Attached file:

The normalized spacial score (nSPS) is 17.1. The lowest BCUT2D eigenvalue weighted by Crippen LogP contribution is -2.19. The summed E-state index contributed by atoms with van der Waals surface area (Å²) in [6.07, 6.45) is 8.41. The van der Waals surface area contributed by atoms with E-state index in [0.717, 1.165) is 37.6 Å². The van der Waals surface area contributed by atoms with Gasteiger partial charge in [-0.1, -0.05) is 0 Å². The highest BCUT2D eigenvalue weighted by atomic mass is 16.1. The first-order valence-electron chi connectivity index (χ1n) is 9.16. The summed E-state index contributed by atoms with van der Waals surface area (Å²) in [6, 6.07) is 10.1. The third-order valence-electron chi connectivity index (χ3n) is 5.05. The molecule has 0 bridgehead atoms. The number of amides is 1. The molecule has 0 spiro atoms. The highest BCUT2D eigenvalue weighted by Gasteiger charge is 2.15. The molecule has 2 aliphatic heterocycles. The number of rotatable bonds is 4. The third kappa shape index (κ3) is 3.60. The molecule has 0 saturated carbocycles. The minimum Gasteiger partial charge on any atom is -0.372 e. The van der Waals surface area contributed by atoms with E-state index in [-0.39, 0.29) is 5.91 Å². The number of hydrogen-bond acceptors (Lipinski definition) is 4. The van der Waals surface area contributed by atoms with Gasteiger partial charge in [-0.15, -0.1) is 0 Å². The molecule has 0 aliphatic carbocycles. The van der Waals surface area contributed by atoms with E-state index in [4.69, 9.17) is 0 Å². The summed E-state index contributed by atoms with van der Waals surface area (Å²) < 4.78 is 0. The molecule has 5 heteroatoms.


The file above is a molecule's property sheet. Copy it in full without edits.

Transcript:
The normalized spacial score (nSPS) is 17.1. The lowest BCUT2D eigenvalue weighted by Crippen LogP contribution is -2.19. The summed E-state index contributed by atoms with van der Waals surface area (Å²) in [6.07, 6.45) is 8.41. The van der Waals surface area contributed by atoms with E-state index in [0.717, 1.165) is 37.6 Å². The van der Waals surface area contributed by atoms with Gasteiger partial charge in [-0.1, -0.05) is 0 Å². The highest BCUT2D eigenvalue weighted by atomic mass is 16.1. The first-order valence-electron chi connectivity index (χ1n) is 9.16. The summed E-state index contributed by atoms with van der Waals surface area (Å²) in [6, 6.07) is 10.1. The third-order valence-electron chi connectivity index (χ3n) is 5.05. The molecule has 0 bridgehead atoms. The number of amides is 1. The molecule has 0 spiro atoms. The highest BCUT2D eigenvalue weighted by Gasteiger charge is 2.15. The molecule has 2 aliphatic heterocycles. The number of rotatable bonds is 4. The third kappa shape index (κ3) is 3.60. The molecule has 0 saturated carbocycles. The minimum Gasteiger partial charge on any atom is -0.372 e. The van der Waals surface area contributed by atoms with E-state index in [-0.39, 0.29) is 5.91 Å². The number of hydrogen-bond acceptors (Lipinski definition) is 4. The van der Waals surface area contributed by atoms with Gasteiger partial charge in [-0.15, -0.1) is 0 Å². The molecule has 0 aliphatic carbocycles. The van der Waals surface area contributed by atoms with E-state index in [4.69, 9.17) is 0 Å². The summed E-state index contributed by atoms with van der Waals surface area (Å²) < 4.78 is 0. The molecule has 5 heteroatoms.